Another bonus about staying at the Hotel Du Vin is the food. Having eaten at the restaurant on a previous occasion I can vouch for the fact that the food is first class. This time round we sadly didn’t have time for dinner but breakfast didn’t disappoint. I absolutely loved the homemade granola/muesli which was chewy and flapjack like in texture and packed with nuts, seeds, apricot chunks and large walnut pieces. When I told our helpful waitress how much I loved it she offered to find out the recipe for me from the chef and email it to me.
If you don’t fancy venturing out into the night the Hotel Du Vin Cambridge also has its own cosy cellar bar on site. Head down the stone steps and you’ll find various snugs, all named after Cambridge’s colleges. If you prefer, guests can also take their drinks upstairs to the sociable library area (I particularly like the wallpaper that gives the impression the room is full of books, although there are some in there) decked out with lots of grand dark wood and brown leather sofas. Either way it means we didn’t have far to roll into (there was no way we could possibly have rolled out of it) what is possibly Cambridge’s biggest bed.
I’m always banging on about the surprising lack of good Thai restaurants in London (click here for my post on Peckham’s best Thai restaurant) so I was pretty excited to hear about Naamya Cafe in Islington, London (recently just voted best newcomer in the Tatler Restaurant Awards 2013. Naamyaa Cafe is the latest venture from Alan Yau (the man behind Wagamama, Busaba Eathai, Hakkasan) and David Thompson (Nahm, Busaba Eathai) and with their past credentials it’s a fair assumption to say these guys know what they’re doing when it comes to Thai food. The concept of Naamya Cafe is that of a modern day Bangkok cafe and when we turned up for dinner I was a bit surprised by the glaring red neon sign and the modern glass windows, I’d been expecting something a more low-key type of Thai restaurant.
Don’t let the brash exterior put you off as inside there is a wealth of . The vegetarian selection is a bit limited so I opted for the salmon sashimi with green pesto. The waitress told us that the dish was quite small to share but I’d say there was plenty for two and Sharps’ fried squid was superfluous given the substantial size of the main dishes. Not that Sharps was complaining as he happily tucked in to both.
I had a massive case of food envy when it came to the main dishes. I absolutely love red Thai curry in any form so I was gutted that there was no veggie option available and had to vicariously eat it through Sharps who opted for the red beef curry. Instead I settled for the Chiang Mai speciality of rice noodles with a rich, spicy chilli tomato sauce with big chunks of fresh tomato that reminded me of the type of sauce you’d get with pasta. Our helpful waitress also explained the best way to eat this dish is to take some noodles, add some sauce and mix with the various accompaniments that include star fruit, beansprouts, soft boiled egg and basil.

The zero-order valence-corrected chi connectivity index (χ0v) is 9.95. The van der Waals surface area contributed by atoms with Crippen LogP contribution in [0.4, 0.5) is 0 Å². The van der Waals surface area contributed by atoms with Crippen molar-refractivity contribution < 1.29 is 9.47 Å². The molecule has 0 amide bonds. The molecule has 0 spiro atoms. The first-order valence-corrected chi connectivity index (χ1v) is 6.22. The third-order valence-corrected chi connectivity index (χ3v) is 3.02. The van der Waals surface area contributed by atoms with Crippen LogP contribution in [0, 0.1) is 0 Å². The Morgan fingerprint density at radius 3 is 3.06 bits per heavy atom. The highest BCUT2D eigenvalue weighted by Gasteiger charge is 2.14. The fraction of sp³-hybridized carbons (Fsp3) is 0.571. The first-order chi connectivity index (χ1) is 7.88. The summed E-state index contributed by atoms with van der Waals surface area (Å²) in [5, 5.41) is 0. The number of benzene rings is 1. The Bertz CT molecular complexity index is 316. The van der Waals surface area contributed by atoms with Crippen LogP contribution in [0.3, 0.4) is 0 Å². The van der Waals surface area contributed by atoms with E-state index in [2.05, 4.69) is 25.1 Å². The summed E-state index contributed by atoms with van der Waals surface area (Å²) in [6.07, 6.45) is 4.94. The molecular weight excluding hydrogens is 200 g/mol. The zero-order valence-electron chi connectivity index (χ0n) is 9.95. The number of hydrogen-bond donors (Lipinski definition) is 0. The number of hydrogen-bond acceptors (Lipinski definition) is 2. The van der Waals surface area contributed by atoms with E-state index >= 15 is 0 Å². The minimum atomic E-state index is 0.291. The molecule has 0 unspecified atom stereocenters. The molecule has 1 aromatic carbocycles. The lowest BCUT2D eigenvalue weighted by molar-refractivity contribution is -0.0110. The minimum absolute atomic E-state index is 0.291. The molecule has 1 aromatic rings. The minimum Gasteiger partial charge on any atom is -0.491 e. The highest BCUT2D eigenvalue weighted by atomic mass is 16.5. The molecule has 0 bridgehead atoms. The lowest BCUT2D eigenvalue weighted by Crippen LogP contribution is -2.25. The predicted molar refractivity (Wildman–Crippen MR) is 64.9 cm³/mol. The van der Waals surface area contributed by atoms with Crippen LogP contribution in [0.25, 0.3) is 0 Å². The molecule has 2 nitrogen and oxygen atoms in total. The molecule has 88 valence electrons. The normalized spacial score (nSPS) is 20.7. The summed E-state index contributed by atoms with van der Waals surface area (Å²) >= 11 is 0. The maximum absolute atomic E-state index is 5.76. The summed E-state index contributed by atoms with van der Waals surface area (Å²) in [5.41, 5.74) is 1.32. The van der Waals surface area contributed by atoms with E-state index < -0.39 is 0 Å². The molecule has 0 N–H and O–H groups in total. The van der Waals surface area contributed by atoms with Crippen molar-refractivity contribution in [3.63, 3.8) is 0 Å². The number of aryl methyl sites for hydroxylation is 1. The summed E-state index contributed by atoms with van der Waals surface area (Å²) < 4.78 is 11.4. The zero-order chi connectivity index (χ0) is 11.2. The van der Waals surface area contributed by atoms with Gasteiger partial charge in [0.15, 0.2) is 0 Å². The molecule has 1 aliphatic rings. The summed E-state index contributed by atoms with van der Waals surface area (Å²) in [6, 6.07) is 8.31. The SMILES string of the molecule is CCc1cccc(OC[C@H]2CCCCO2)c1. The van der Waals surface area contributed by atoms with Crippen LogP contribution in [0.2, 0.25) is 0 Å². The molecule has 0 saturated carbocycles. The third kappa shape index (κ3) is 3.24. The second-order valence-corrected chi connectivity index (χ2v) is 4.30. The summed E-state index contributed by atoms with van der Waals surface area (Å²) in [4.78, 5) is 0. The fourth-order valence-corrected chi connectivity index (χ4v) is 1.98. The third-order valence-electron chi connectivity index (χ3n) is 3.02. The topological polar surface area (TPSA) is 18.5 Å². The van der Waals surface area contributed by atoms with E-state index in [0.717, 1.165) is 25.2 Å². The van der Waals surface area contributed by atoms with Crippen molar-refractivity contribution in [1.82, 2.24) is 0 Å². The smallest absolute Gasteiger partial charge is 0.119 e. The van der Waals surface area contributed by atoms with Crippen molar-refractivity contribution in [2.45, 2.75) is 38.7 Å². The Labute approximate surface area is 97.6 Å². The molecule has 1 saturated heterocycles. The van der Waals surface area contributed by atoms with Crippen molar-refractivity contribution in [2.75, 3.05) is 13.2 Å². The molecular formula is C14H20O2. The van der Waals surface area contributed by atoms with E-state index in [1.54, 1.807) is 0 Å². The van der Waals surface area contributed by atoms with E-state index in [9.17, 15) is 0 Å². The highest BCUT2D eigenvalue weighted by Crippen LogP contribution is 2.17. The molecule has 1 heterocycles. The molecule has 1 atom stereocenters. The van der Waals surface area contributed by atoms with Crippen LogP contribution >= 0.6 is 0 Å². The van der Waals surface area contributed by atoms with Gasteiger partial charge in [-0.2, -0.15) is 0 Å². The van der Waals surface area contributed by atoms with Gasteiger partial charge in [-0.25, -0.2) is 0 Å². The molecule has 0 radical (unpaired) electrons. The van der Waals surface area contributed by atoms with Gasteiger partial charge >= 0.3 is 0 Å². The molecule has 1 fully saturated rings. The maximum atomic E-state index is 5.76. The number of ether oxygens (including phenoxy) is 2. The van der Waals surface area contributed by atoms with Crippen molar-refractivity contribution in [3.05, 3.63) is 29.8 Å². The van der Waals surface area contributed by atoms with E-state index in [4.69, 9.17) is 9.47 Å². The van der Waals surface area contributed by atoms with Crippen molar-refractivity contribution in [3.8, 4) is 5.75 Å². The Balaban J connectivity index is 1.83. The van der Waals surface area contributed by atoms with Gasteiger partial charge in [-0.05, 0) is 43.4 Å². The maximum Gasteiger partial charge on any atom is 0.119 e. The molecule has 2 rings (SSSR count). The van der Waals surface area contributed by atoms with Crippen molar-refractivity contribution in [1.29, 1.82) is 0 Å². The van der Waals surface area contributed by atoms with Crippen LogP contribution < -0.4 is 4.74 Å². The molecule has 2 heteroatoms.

Not all of the dishes on the menu are Thai, there’s an odd mix of Western style dishes that include burgers and a salad Niçoise. And I wasn’t bowled over by the choice of desserts, and after seeing the people on the table next to us send theirs back we decided against them. Probably a good job anyway as we were pretty full. But puddings aside the dishes here are packed full of flavour and are pretty good value for what you get. It was only after we’d eaten I realised I’d meant to ask what fish was in the fish main course (all the rest had seafood in them) but forgot. Turns out it’s made from white fish, which gave me the perfect excuse to have to come back – when I then tried a new addition to the menu of the seabass red Thai curry. This surpassed any earlier jealousy I may have had of Sharps’ meal making Naamyaa Cafe a hidden gem and definitely the best value Thai restaurant in Angel.
Think of Holland and the first thing that comes to mind (apart from mice and windmills) is usually tulips, heralding in the springtime. Nowhere in Holland is this more evident than Keukenhof keukenhof.com. The world’s largest flower gardens and home to over 7 million flowers, Keukenhof is also one of the stop off points of Holland’s annual Flower Parade. So I couldn’t believe my luck when the people at Keukenhof and Visit Holland invited me to come along to check it out.
It takes about an hour to get to Keukenhof (€15 entry), which is near Lisse, from Amsterdam. The quickest way if you’re going by public transport is to get the train from Amsterdam to Schiphol airport. Usually this takes about 20 minutes but sods law that there were engineering works the weekend we went so we had to get on a replacement bus service at the first stop Sloterdijk, which took us there. From Schiphol you can catch an express bus 858 for €8 return that takes you directly to the front door.
Keukenhof isn’t exactly a hidden gem in that it was heaving with people. We couldn’t believe just how busy it was, a bit like the Chelsea Flower Show, so don’t go expecting a quiet day out. This may be due to the fact that Keukenhof is only open for 8 weeks every year, from 21 March until 20 May. These dates never move, regardless of whether the weather has affected the blooming of bulbs. But it may also have been partly down to the fact that our visit coincided with Holland’s annual Flower Parade passing by on the 20th April.